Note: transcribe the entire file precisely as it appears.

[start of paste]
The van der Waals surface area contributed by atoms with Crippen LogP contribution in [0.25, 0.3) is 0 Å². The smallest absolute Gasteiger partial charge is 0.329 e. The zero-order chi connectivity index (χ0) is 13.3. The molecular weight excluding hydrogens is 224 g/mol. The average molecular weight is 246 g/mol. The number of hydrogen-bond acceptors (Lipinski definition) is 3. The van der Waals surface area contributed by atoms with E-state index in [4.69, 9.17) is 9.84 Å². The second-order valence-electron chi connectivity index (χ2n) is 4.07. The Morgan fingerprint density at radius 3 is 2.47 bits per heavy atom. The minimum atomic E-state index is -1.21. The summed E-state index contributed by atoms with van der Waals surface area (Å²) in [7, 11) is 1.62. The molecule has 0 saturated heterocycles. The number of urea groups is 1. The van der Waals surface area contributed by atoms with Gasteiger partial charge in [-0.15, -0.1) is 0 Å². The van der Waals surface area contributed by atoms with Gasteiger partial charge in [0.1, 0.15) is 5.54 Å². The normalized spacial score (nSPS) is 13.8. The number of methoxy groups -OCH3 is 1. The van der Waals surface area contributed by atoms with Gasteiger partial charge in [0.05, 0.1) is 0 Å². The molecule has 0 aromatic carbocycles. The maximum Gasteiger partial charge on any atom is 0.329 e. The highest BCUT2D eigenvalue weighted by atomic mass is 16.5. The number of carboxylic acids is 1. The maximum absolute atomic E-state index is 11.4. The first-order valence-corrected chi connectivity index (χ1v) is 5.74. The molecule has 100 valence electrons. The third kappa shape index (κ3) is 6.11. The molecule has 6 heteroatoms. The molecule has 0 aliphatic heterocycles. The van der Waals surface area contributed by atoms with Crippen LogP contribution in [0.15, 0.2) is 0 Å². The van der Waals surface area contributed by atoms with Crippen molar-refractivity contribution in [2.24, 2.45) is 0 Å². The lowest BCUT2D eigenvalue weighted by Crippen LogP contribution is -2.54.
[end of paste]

The van der Waals surface area contributed by atoms with Crippen LogP contribution in [0.25, 0.3) is 0 Å². The smallest absolute Gasteiger partial charge is 0.329 e. The zero-order chi connectivity index (χ0) is 13.3. The molecular weight excluding hydrogens is 224 g/mol. The average molecular weight is 246 g/mol. The number of hydrogen-bond acceptors (Lipinski definition) is 3. The van der Waals surface area contributed by atoms with E-state index in [4.69, 9.17) is 9.84 Å². The second-order valence-electron chi connectivity index (χ2n) is 4.07. The Morgan fingerprint density at radius 3 is 2.47 bits per heavy atom. The minimum atomic E-state index is -1.21. The summed E-state index contributed by atoms with van der Waals surface area (Å²) in [7, 11) is 1.62. The molecule has 0 saturated heterocycles. The number of urea groups is 1. The van der Waals surface area contributed by atoms with Gasteiger partial charge in [-0.15, -0.1) is 0 Å². The van der Waals surface area contributed by atoms with Gasteiger partial charge in [0.1, 0.15) is 5.54 Å². The normalized spacial score (nSPS) is 13.8. The number of methoxy groups -OCH3 is 1. The van der Waals surface area contributed by atoms with Gasteiger partial charge in [0.05, 0.1) is 0 Å². The molecule has 0 aromatic carbocycles. The maximum Gasteiger partial charge on any atom is 0.329 e. The highest BCUT2D eigenvalue weighted by atomic mass is 16.5. The number of carboxylic acids is 1. The maximum absolute atomic E-state index is 11.4. The first-order valence-corrected chi connectivity index (χ1v) is 5.74. The molecule has 100 valence electrons. The third kappa shape index (κ3) is 6.11. The molecule has 6 heteroatoms. The molecule has 0 aliphatic heterocycles. The van der Waals surface area contributed by atoms with Crippen LogP contribution in [0.15, 0.2) is 0 Å². The van der Waals surface area contributed by atoms with Crippen molar-refractivity contribution in [2.24, 2.45) is 0 Å². The lowest BCUT2D eigenvalue weighted by Crippen LogP contribution is -2.54.